Combating inequality with the ballot
In 2016, voters can make real change on health care, wages
NEXT YEAR, THOUSANDS of residents across the Commonwealth will head to the polls to cast their vote in the November election. They will make their voices heard on a variety of issues, perhaps none more critical than the widening gap that continues to grow between the super-rich and everyone else.
It’s been a year and a half since workers from across different industries in Massachusetts gathered together to protest growing income inequality for the first time as part of the Fight for $15.
These workers – from health care facilities and home care programs, big-box stores, local colleges and universities, Logan Airport, and restaurants – stood up, hit the streets raised their voices and announced to the Commonwealth that this country is long overdue for change. Because there is something wrong when men and women work full-time but still live in poverty.
Since then, workers have played a key role in passing legislation to create a domestic workers bill of rights and increase the minimum wage, while also ensuring earned sick time for all workers at the ballot.
These victories are wins for the American labor movement, which has recorded a number of key victories in Massachusetts over the past decade – many of them made possible by workers in the Commonwealth’s largest industry, health care.
It was 10 years ago this month that 10,000 workers came together to form the Massachusetts branch of what is today the largest and fastest growing union in America: 1199SEIU United Healthcare Workers East.
In just 10 years, the number of healthcare workers who are part of 1199SEIU has grown more than 500 percent, reaching 52,000 members from Cape Cod to the Berkshires. That level of growth is unprecedented and has helped raise standards for working people within and beyond the health care industry.
1199SEIU members in the health care field have recorded many victories – including health care reform, the largest organizing vote and hospital organizing drive in the history of New England, and hundreds of contracts that enhance patient care and provide new opportunities to working people.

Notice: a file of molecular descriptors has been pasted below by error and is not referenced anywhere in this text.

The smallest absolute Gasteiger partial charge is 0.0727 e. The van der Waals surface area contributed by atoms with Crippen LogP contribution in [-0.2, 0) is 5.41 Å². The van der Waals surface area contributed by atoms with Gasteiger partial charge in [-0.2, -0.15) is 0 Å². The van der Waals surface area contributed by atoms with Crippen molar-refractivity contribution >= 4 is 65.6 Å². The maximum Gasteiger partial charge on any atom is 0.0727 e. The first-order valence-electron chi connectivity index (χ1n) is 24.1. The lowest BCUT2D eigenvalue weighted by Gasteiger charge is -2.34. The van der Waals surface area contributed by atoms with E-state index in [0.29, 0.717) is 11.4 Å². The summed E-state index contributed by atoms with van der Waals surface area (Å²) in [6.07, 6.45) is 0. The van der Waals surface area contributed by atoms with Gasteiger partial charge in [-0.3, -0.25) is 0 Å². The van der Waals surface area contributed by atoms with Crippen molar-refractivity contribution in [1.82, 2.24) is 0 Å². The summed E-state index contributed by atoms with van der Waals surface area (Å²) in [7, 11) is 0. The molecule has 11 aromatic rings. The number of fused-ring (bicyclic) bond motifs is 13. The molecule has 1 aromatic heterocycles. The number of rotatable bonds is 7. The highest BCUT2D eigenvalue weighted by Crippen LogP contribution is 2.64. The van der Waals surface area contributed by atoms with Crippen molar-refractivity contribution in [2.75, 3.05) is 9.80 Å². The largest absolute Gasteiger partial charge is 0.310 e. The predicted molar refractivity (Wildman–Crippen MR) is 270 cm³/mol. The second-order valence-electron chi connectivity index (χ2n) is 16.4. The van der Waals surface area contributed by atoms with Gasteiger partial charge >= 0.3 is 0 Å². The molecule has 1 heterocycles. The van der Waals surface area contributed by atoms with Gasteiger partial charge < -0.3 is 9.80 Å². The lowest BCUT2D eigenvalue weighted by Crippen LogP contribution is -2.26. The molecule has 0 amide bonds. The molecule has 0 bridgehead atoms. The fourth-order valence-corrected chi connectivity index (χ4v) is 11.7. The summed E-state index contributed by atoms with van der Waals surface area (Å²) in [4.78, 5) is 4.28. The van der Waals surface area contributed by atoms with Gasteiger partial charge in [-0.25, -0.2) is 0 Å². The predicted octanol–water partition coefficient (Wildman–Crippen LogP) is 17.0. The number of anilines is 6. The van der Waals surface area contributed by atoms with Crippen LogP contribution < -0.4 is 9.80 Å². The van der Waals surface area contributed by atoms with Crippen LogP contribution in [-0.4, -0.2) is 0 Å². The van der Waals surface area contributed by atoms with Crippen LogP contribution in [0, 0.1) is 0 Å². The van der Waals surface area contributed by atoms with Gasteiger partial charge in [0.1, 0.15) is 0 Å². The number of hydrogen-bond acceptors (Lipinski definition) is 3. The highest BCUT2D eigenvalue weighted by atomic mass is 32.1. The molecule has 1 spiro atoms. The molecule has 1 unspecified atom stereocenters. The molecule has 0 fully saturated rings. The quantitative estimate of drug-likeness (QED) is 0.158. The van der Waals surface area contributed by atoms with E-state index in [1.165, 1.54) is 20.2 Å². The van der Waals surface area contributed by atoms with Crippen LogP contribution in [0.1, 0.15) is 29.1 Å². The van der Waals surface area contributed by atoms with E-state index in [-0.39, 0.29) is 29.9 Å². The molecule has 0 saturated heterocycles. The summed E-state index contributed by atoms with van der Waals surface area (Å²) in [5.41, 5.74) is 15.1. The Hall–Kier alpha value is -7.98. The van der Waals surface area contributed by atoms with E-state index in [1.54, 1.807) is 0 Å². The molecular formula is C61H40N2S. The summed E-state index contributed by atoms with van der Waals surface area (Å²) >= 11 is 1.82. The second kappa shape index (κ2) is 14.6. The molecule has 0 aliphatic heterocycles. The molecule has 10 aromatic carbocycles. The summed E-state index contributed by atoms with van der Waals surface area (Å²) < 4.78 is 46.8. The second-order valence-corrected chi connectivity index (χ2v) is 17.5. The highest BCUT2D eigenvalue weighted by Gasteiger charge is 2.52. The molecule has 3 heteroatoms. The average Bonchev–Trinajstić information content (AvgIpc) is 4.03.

Despite this progress, our state and our nation are at a crossroads. More than 1 million Massachusetts workers will go to work today making far below a living wage of $15 an hour. In fact, a recent study from the National Employment Law Foundation found that 42 percent of working Americans earn less than $15 per hour – yet another glaring sign that our economy is seriously out of balance.
In Massachusetts, one of the most expensive states to live in, we’re not doing much better than the national average. More than 36 percent of workers here – over 1.2 million people – earn less than $15 per hour, according to data from the Bureau of Labor Statistics. A disproportionate number of these workers are women and people of color.
Many of these men and women have worked for years at the same job — with little to show for it. Together, they form a largely untapped voter group, one that can make a difference on a variety of issues slated to appear on the ballot next November. Among these will be a “Fair Care” ballot question that would make the Massachusetts hospital industry stronger by reining in the most expensive health providers. They will also have the opportunity to vote for state candidates who support bills that would create a pathway to a $15 per hour wage for workers in a variety of industries. And at the national level, workers can support candidates who are committed to addressing issues of wage inequality.
Veronica Turner is the executive vice president of 1199SEIU United Healthcare Workers East, which represents 52,000 health care workers throughout Massachusetts and nearly 400,000 workers across the East Coast.